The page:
It started in 1948 with Alan Funt's "Candid Camera."
That's when reality television began, writes Charles B. Slocum of the Writers Guild of America, creating "artificial realities to see how ordinary people would respond."
But when MTVs "The Real World" premiered in 1992, so-called "reality TV" moved full steam ahead. Since that time, the genre has offered everything from "Survivor," which is still on the air after 13 years, to "Breaking Amish," which generated controversy last year over whether its characters' stories were less than true.
"We all know there's little reality in reality TV," writes James Poniewozik, contributor to Time Magazine. "No reality TV show can match the intelligence and layers of well-constructed fiction."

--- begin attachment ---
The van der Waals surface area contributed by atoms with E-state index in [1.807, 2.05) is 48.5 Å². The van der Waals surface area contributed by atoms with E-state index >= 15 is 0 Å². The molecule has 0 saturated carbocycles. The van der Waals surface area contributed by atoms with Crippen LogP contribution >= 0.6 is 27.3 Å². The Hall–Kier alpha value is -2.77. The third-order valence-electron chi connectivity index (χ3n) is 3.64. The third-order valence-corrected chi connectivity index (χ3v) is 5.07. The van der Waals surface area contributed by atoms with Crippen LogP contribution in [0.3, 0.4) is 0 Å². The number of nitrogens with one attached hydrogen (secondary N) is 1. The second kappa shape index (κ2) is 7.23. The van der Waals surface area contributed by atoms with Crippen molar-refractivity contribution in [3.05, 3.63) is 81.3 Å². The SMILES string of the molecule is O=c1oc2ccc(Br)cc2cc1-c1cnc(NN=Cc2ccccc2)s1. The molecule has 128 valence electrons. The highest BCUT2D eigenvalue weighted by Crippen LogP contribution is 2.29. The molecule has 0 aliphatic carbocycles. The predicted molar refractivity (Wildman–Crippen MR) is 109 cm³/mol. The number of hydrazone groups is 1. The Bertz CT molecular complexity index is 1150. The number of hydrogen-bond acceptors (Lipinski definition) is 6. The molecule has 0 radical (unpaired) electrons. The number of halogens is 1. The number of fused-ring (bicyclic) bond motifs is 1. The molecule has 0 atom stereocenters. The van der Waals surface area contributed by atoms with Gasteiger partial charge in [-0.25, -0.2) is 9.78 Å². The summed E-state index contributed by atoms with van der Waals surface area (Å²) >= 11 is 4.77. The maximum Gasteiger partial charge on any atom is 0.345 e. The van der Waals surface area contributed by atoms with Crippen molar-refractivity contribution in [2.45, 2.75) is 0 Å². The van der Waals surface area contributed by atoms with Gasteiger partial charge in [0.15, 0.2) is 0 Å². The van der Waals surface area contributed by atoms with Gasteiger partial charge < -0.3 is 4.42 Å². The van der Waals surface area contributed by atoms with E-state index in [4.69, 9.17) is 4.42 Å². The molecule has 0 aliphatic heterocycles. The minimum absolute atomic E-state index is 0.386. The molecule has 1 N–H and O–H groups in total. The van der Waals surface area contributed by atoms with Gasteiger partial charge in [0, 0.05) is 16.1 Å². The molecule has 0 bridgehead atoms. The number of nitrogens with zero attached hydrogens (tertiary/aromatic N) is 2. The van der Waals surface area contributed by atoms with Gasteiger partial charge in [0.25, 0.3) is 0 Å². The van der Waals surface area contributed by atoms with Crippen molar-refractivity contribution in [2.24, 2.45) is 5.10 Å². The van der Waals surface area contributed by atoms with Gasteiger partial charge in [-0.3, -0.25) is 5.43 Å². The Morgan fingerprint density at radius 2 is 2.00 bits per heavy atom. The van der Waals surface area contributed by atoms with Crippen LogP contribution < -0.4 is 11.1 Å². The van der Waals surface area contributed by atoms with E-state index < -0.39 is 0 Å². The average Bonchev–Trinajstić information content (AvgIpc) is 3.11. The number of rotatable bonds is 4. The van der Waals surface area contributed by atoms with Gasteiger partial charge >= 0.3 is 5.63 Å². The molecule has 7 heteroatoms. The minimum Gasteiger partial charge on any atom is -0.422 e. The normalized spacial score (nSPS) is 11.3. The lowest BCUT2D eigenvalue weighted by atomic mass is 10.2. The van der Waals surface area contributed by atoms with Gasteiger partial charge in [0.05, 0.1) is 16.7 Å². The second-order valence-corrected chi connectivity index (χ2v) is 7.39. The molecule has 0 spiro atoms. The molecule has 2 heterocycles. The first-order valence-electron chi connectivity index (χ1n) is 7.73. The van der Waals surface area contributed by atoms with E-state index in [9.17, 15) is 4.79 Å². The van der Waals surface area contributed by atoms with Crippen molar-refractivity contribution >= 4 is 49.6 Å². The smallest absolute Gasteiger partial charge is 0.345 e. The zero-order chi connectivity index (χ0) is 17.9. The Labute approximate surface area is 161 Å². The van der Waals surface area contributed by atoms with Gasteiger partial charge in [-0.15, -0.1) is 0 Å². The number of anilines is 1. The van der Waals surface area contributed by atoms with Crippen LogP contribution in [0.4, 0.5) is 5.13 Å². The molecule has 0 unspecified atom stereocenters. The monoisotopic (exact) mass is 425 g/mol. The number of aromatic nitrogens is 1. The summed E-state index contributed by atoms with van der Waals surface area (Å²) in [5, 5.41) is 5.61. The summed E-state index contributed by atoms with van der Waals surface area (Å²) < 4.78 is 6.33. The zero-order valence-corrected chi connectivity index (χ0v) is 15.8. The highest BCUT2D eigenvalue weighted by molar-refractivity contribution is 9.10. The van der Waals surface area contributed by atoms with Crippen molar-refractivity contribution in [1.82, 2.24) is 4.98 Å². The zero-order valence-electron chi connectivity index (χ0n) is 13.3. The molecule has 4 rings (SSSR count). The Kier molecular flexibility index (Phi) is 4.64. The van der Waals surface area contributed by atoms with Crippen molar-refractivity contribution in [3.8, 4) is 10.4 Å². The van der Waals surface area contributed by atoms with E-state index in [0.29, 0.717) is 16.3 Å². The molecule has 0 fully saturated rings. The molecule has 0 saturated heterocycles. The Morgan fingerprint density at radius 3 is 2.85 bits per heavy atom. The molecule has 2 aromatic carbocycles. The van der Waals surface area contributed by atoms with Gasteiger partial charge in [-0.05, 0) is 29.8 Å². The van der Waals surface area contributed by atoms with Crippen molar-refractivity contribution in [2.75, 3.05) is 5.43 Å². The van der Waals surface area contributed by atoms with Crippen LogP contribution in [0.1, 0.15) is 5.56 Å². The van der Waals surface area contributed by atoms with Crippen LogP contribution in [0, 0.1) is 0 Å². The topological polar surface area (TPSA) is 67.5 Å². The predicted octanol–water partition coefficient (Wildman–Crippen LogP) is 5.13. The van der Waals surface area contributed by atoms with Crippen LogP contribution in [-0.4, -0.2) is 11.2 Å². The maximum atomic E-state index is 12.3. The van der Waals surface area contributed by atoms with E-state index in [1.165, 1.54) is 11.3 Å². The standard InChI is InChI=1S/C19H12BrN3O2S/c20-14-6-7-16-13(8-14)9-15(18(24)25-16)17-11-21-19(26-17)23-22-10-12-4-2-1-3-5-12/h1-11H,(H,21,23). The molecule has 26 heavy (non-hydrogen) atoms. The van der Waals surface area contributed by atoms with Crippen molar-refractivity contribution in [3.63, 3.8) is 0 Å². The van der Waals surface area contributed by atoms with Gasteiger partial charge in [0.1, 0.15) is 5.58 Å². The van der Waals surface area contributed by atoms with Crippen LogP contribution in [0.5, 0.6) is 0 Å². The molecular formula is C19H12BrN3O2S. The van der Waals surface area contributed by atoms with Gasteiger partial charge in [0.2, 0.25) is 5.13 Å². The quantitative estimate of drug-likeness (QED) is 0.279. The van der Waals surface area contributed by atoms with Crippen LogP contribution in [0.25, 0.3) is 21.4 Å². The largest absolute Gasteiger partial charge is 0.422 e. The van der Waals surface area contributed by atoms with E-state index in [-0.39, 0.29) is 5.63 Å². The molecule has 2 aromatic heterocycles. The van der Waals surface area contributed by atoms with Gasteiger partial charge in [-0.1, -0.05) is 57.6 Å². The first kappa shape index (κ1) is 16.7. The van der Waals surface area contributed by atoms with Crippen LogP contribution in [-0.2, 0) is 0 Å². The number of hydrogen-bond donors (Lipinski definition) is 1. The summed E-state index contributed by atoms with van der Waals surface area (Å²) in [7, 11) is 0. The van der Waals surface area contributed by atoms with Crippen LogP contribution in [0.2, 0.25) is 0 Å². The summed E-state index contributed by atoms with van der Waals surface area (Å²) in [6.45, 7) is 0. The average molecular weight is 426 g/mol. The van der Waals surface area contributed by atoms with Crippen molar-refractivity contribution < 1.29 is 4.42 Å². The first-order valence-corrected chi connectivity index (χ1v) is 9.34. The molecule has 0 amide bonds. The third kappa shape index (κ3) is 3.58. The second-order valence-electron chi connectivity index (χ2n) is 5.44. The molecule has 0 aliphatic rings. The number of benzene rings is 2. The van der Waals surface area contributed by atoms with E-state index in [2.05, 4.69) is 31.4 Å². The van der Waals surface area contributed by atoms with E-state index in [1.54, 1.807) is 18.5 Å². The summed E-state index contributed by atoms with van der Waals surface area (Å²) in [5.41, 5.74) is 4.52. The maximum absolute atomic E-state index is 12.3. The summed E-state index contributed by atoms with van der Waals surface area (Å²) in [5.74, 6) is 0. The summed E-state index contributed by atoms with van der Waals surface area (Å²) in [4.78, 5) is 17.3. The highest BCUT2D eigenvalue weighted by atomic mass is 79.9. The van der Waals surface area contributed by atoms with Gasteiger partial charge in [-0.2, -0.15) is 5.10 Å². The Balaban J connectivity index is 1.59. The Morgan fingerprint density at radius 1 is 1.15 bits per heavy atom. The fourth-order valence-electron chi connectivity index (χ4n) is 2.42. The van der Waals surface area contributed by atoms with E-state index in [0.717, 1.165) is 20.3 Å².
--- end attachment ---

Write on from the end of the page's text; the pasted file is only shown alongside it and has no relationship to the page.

Indeed, the genre has developed a dubious reputation. But is it all bad? While every reality-TV show is likely to endure some level of skepticism and/or criticism, there are many that also inspire viewers. The following are a few examples of positive aspects to emerge from this genre.
“The Biggest Loser,” a reality show that began in 2004, has inspired many Americans to be more health conscious and work harder for their goals.
At 233 pounds, Shelley, Idaho, native Kaylee Kinikini religiously watched the show with her father, Moses, often talking about their dream to one day be on it.
Although Kinikini didn’t believe her dream would become reality, a health scare for Moses pushed the two to audition for season 11 — and they made it.
The Kinikinis journey to weight loss was difficult, but with the support of family and friends back home, in addition to their trainers and teammates on the ranch, it proved to be a rewarding experience.